The first exhortation from Pope Francis – the title of this post – called the church to a conversion from a concern for self-preservation to a missionary outlook, sharing the gospel of life. Among the many wonderful insights in this document is the reminder that there is a ‘hierarchy of truth’ in Christian thinking – some things are more important than others. And in this time of challenge and crisis, it’s right that we should be giving a lot of thought to exactly what it is that matters most.
Pope Francis would probably say that the answer to this is rather simple. Indeed, it’s vital that the essence of the Gospel is not obscured by an undifferentiated mass of complex ideas, customs and language. The simple answer Francis gave at the outset of his exhortation was that one is set free by an encounter with Jesus. Everything else flows from this. Yes, the church is important in its institutional or communal form – we do not believe in a disembodied ideal – but it is important because it is a realm of encounter with the Risen Jesus. Everything else – community, ethics, structures – flows from this.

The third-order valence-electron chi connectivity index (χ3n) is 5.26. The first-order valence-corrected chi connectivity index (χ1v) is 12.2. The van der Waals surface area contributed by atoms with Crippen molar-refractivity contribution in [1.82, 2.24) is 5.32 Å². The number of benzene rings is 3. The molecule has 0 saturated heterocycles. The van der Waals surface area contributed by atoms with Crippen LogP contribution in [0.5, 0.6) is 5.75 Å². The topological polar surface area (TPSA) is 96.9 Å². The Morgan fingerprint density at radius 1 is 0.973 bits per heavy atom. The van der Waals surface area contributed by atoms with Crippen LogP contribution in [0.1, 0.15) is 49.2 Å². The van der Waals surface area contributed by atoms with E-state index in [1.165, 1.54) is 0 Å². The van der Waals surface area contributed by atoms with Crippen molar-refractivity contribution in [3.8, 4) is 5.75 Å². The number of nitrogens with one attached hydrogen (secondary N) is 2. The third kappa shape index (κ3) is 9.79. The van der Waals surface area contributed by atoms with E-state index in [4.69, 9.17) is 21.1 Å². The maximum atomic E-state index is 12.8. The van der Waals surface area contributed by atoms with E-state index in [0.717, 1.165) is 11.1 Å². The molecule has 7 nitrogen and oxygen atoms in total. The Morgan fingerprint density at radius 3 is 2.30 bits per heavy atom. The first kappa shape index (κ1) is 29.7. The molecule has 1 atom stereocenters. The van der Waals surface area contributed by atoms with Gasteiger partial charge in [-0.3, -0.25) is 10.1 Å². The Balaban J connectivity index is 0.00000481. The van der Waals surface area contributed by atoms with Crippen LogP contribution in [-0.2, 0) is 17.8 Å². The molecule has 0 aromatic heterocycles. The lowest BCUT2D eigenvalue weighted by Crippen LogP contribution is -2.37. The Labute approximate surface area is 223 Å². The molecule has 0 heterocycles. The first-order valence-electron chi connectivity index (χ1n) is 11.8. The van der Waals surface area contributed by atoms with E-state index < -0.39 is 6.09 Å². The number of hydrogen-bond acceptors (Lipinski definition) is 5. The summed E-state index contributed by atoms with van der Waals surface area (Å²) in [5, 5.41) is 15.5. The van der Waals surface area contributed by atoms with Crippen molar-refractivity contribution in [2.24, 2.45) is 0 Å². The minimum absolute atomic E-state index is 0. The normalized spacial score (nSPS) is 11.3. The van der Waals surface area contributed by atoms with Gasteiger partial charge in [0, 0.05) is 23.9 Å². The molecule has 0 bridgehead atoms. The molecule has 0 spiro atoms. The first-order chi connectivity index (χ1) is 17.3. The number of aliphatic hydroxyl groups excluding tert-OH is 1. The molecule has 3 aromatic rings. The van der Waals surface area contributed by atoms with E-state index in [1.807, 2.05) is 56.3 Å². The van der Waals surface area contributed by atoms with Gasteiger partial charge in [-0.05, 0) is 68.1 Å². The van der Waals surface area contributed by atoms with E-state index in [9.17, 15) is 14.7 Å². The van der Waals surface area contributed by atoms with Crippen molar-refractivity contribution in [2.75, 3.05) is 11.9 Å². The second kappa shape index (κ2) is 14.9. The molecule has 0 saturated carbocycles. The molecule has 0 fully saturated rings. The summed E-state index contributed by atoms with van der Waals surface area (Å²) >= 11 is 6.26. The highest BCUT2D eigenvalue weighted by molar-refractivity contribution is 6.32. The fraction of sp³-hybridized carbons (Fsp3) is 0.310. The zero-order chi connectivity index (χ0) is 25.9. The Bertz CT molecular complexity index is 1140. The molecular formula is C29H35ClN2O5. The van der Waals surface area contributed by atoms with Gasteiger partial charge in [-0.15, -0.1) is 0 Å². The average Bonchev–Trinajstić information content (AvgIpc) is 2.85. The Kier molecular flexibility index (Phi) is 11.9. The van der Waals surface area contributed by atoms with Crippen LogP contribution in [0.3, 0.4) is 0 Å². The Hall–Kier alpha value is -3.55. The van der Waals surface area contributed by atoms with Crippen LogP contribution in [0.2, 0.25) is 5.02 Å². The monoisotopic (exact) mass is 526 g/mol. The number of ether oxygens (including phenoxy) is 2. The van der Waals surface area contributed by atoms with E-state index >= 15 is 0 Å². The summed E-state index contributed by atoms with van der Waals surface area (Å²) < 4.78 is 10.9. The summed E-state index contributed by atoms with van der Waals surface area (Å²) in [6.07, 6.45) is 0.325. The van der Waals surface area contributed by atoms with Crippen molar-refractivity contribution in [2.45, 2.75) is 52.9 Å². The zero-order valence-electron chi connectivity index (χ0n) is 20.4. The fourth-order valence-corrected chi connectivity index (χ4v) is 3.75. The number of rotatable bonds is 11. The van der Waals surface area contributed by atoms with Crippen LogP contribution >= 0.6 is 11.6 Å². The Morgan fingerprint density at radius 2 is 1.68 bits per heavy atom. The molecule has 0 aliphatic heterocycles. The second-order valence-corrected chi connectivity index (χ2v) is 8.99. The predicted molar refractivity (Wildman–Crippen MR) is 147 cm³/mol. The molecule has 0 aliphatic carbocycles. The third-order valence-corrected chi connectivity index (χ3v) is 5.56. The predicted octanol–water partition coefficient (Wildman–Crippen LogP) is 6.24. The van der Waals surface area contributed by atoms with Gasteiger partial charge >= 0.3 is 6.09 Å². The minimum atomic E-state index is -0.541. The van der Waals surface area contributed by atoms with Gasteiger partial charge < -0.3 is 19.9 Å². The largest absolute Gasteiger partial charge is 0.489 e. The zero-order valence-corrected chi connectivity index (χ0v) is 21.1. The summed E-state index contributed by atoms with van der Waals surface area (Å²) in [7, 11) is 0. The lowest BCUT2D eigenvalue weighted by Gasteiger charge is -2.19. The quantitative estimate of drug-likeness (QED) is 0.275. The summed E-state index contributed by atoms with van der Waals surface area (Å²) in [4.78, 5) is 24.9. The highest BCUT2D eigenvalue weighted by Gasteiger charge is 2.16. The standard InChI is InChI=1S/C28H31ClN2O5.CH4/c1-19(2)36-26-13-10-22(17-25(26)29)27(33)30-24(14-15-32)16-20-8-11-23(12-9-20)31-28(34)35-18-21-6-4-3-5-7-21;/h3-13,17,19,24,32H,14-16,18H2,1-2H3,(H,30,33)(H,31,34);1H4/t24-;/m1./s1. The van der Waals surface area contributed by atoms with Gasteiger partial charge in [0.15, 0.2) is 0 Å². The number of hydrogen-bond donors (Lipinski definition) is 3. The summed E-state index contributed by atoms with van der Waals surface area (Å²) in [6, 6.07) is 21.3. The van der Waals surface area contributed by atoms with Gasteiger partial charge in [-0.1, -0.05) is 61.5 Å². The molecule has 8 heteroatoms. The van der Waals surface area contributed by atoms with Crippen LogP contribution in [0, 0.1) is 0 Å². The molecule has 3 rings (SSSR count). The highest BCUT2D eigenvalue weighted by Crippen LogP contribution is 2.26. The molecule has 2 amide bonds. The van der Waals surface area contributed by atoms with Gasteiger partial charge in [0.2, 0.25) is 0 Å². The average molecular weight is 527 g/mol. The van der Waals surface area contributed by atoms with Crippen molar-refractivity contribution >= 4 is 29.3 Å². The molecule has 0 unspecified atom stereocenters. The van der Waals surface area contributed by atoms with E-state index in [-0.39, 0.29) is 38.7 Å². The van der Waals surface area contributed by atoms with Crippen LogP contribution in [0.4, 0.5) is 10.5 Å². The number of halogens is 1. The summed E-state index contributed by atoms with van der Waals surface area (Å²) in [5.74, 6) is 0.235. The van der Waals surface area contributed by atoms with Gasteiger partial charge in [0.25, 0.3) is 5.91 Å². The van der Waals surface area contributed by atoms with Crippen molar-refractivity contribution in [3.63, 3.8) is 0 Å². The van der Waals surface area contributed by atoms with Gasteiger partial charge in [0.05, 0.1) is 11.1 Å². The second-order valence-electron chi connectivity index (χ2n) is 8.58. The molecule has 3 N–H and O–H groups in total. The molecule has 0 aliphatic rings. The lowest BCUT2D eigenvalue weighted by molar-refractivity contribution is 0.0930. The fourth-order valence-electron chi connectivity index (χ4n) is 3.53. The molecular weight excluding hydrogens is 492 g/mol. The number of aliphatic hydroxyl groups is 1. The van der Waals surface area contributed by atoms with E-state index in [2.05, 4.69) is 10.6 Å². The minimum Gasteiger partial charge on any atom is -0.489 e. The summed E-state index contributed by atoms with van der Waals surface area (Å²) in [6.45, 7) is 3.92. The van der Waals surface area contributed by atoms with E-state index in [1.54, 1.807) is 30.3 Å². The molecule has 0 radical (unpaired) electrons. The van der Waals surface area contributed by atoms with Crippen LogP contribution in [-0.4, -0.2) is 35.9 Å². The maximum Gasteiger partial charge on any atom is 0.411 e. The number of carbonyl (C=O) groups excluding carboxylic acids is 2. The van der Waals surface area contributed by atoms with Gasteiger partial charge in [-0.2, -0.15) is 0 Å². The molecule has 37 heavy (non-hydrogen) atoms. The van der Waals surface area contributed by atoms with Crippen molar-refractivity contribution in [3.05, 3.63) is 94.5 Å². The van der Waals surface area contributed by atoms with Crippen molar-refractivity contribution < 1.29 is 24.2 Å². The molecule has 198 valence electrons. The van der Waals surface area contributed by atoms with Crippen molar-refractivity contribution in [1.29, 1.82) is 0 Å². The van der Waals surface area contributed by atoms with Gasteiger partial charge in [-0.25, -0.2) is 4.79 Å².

In describing the freedom found in an encounter with Jesus, Pope Francis specifies a number of ‘diseases’ from which we are liberated: sin, sorrow, inner emptiness and loneliness. The freedom is renewed each day when one is open to the possibility of a fresh encounter with the Risen One each and every day. No one is excluded from this offer and ‘no one can strip us of the dignity bestowed upon us by this boundless and unfailing love.’ (EG 3)
But how does one encounter the living Jesus? Mostly, we do so when we encounter someone who has already encountered him and has been transformed by his tender mercy, but also through the proclamation of the Gospel and the celebration of the paschal mystery, primarily in the Eucharist. Francis talks of a ‘gift of beauty’ as a primary mode of encounter. By this he does not mean a narrow aesthetic, but the beauty of a transformed life, transformed by joy, gratitude and self-forgetfulness. The constant challenge to the church is to ensure that every decision is made so as to facilitate such encounters. To do this requires spiritual discernment, not programmes, slogans or political manoeuvring. In practice, I see in Pope Francis a commitment to discernment that does not exclude and is based on both-and thinking rather than either-or thinking. This is because the very manner of our encounters with each other must also reflect the tenderness and the mercy of Christ.